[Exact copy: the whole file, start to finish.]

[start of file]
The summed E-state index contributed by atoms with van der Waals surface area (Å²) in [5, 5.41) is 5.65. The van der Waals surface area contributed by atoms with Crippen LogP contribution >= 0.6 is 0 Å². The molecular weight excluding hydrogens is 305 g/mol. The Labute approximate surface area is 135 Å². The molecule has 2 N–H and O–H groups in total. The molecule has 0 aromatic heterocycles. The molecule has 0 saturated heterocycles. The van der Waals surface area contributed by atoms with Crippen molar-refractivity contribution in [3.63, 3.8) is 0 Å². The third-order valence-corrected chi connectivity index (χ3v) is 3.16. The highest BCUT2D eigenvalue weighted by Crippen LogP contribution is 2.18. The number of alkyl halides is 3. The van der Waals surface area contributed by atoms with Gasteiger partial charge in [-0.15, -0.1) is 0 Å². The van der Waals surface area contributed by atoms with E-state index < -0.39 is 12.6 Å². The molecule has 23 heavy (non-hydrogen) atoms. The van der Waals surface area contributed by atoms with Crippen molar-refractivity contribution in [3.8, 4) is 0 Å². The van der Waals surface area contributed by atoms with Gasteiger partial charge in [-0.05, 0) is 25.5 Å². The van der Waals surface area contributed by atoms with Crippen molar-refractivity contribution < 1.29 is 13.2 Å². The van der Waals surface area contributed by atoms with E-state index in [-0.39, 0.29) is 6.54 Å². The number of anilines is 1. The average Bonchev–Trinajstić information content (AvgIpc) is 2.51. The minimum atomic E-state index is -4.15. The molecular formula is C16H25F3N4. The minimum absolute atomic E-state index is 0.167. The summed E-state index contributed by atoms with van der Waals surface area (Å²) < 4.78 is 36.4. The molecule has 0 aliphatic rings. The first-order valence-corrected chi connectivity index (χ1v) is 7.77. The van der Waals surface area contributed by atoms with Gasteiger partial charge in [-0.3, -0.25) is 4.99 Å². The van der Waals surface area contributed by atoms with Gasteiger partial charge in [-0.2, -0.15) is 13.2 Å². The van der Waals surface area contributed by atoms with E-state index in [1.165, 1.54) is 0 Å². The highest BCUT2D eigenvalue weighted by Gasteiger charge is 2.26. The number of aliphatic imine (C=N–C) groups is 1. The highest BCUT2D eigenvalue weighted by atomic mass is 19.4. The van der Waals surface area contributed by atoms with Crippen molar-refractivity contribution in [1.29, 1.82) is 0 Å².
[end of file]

The summed E-state index contributed by atoms with van der Waals surface area (Å²) in [5, 5.41) is 5.65. The van der Waals surface area contributed by atoms with Crippen LogP contribution >= 0.6 is 0 Å². The molecular weight excluding hydrogens is 305 g/mol. The Labute approximate surface area is 135 Å². The molecule has 2 N–H and O–H groups in total. The molecule has 0 aromatic heterocycles. The molecule has 0 saturated heterocycles. The van der Waals surface area contributed by atoms with Crippen molar-refractivity contribution in [3.63, 3.8) is 0 Å². The third-order valence-corrected chi connectivity index (χ3v) is 3.16. The highest BCUT2D eigenvalue weighted by Crippen LogP contribution is 2.18. The number of alkyl halides is 3. The van der Waals surface area contributed by atoms with Gasteiger partial charge in [-0.15, -0.1) is 0 Å². The van der Waals surface area contributed by atoms with E-state index < -0.39 is 12.6 Å². The molecule has 23 heavy (non-hydrogen) atoms. The van der Waals surface area contributed by atoms with Crippen molar-refractivity contribution in [3.8, 4) is 0 Å². The van der Waals surface area contributed by atoms with Gasteiger partial charge in [-0.05, 0) is 25.5 Å². The van der Waals surface area contributed by atoms with Crippen molar-refractivity contribution < 1.29 is 13.2 Å². The van der Waals surface area contributed by atoms with E-state index in [-0.39, 0.29) is 6.54 Å². The number of anilines is 1. The average Bonchev–Trinajstić information content (AvgIpc) is 2.51. The minimum atomic E-state index is -4.15. The molecular formula is C16H25F3N4. The minimum absolute atomic E-state index is 0.167. The summed E-state index contributed by atoms with van der Waals surface area (Å²) < 4.78 is 36.4. The molecule has 0 aliphatic rings. The first-order valence-corrected chi connectivity index (χ1v) is 7.77. The van der Waals surface area contributed by atoms with Gasteiger partial charge in [-0.3, -0.25) is 4.99 Å². The van der Waals surface area contributed by atoms with Gasteiger partial charge in [-0.2, -0.15) is 13.2 Å². The van der Waals surface area contributed by atoms with E-state index in [1.165, 1.54) is 0 Å². The highest BCUT2D eigenvalue weighted by Gasteiger charge is 2.26. The number of aliphatic imine (C=N–C) groups is 1. The highest BCUT2D eigenvalue weighted by atomic mass is 19.4. The van der Waals surface area contributed by atoms with Crippen molar-refractivity contribution in [1.29, 1.82) is 0 Å².